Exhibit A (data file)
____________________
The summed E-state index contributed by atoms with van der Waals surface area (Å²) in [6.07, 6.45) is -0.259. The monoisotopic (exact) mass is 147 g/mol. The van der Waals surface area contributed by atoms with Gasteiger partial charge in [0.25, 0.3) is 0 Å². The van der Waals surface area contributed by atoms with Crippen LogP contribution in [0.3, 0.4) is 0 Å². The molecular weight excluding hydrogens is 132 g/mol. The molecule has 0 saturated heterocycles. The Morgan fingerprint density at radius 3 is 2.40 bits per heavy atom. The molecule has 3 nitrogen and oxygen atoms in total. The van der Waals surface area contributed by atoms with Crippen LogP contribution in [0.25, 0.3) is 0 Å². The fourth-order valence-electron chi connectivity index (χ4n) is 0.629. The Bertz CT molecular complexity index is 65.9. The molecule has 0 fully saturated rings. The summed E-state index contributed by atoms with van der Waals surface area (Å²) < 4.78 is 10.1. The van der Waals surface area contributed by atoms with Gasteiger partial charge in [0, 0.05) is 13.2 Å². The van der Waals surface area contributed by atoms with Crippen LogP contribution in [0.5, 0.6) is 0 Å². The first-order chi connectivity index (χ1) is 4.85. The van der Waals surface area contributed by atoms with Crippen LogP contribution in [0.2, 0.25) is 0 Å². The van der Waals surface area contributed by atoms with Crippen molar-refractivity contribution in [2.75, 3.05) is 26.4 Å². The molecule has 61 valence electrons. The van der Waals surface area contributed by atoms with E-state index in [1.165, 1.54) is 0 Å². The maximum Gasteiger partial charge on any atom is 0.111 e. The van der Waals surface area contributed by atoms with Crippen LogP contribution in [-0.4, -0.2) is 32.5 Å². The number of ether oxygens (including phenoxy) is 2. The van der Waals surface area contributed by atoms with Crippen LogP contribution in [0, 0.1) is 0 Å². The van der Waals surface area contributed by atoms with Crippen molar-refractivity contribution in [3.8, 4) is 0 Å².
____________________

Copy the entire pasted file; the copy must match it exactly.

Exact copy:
The summed E-state index contributed by atoms with van der Waals surface area (Å²) in [6.07, 6.45) is -0.259. The monoisotopic (exact) mass is 147 g/mol. The van der Waals surface area contributed by atoms with Gasteiger partial charge in [0.25, 0.3) is 0 Å². The van der Waals surface area contributed by atoms with Crippen LogP contribution in [0.3, 0.4) is 0 Å². The molecular weight excluding hydrogens is 132 g/mol. The molecule has 0 saturated heterocycles. The Morgan fingerprint density at radius 3 is 2.40 bits per heavy atom. The molecule has 3 nitrogen and oxygen atoms in total. The van der Waals surface area contributed by atoms with Crippen LogP contribution in [0.25, 0.3) is 0 Å². The fourth-order valence-electron chi connectivity index (χ4n) is 0.629. The Bertz CT molecular complexity index is 65.9. The molecule has 0 fully saturated rings. The summed E-state index contributed by atoms with van der Waals surface area (Å²) < 4.78 is 10.1. The van der Waals surface area contributed by atoms with Gasteiger partial charge in [0, 0.05) is 13.2 Å². The van der Waals surface area contributed by atoms with Crippen LogP contribution in [0.5, 0.6) is 0 Å². The first-order chi connectivity index (χ1) is 4.85. The van der Waals surface area contributed by atoms with Crippen LogP contribution in [0.2, 0.25) is 0 Å². The van der Waals surface area contributed by atoms with Crippen molar-refractivity contribution in [2.75, 3.05) is 26.4 Å². The molecule has 61 valence electrons. The van der Waals surface area contributed by atoms with E-state index in [1.165, 1.54) is 0 Å². The maximum Gasteiger partial charge on any atom is 0.111 e. The van der Waals surface area contributed by atoms with Crippen LogP contribution in [-0.4, -0.2) is 32.5 Å². The number of ether oxygens (including phenoxy) is 2. The van der Waals surface area contributed by atoms with Crippen LogP contribution in [0, 0.1) is 0 Å². The van der Waals surface area contributed by atoms with Crippen molar-refractivity contribution in [3.8, 4) is 0 Å².